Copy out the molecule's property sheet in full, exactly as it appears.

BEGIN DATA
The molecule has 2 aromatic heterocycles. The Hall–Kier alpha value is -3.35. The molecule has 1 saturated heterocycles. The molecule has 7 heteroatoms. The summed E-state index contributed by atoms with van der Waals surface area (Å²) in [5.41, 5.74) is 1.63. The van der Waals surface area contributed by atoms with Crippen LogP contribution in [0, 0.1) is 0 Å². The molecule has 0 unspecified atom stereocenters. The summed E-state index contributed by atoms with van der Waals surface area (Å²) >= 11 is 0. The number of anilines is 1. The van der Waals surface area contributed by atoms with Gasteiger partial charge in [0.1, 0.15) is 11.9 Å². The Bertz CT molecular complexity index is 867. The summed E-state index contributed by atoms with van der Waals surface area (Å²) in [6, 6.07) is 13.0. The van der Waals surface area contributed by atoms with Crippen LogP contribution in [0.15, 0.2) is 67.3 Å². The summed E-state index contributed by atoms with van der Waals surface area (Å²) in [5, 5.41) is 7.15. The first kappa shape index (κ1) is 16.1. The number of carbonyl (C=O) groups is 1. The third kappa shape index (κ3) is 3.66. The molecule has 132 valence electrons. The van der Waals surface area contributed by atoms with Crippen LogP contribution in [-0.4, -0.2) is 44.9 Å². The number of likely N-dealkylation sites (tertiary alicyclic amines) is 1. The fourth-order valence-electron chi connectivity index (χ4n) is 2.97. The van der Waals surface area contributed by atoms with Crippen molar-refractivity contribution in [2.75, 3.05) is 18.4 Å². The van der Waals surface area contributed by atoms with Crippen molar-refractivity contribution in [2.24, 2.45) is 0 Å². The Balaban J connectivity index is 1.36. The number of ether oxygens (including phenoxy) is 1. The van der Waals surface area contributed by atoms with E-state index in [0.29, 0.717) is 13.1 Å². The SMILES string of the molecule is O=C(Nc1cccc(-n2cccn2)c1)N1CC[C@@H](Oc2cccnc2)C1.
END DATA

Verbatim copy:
The molecule has 2 aromatic heterocycles. The Hall–Kier alpha value is -3.35. The molecule has 1 saturated heterocycles. The molecule has 7 heteroatoms. The summed E-state index contributed by atoms with van der Waals surface area (Å²) in [5.41, 5.74) is 1.63. The van der Waals surface area contributed by atoms with Crippen LogP contribution in [0, 0.1) is 0 Å². The molecule has 0 unspecified atom stereocenters. The summed E-state index contributed by atoms with van der Waals surface area (Å²) >= 11 is 0. The number of anilines is 1. The van der Waals surface area contributed by atoms with Gasteiger partial charge in [0.1, 0.15) is 11.9 Å². The Bertz CT molecular complexity index is 867. The summed E-state index contributed by atoms with van der Waals surface area (Å²) in [6, 6.07) is 13.0. The van der Waals surface area contributed by atoms with Crippen LogP contribution in [0.15, 0.2) is 67.3 Å². The summed E-state index contributed by atoms with van der Waals surface area (Å²) in [5, 5.41) is 7.15. The first kappa shape index (κ1) is 16.1. The number of carbonyl (C=O) groups is 1. The third kappa shape index (κ3) is 3.66. The molecule has 132 valence electrons. The van der Waals surface area contributed by atoms with Crippen LogP contribution in [-0.4, -0.2) is 44.9 Å². The number of likely N-dealkylation sites (tertiary alicyclic amines) is 1. The fourth-order valence-electron chi connectivity index (χ4n) is 2.97. The van der Waals surface area contributed by atoms with Crippen molar-refractivity contribution in [2.75, 3.05) is 18.4 Å². The van der Waals surface area contributed by atoms with Crippen molar-refractivity contribution in [2.24, 2.45) is 0 Å². The Balaban J connectivity index is 1.36. The number of ether oxygens (including phenoxy) is 1. The van der Waals surface area contributed by atoms with E-state index in [0.29, 0.717) is 13.1 Å². The SMILES string of the molecule is O=C(Nc1cccc(-n2cccn2)c1)N1CC[C@@H](Oc2cccnc2)C1.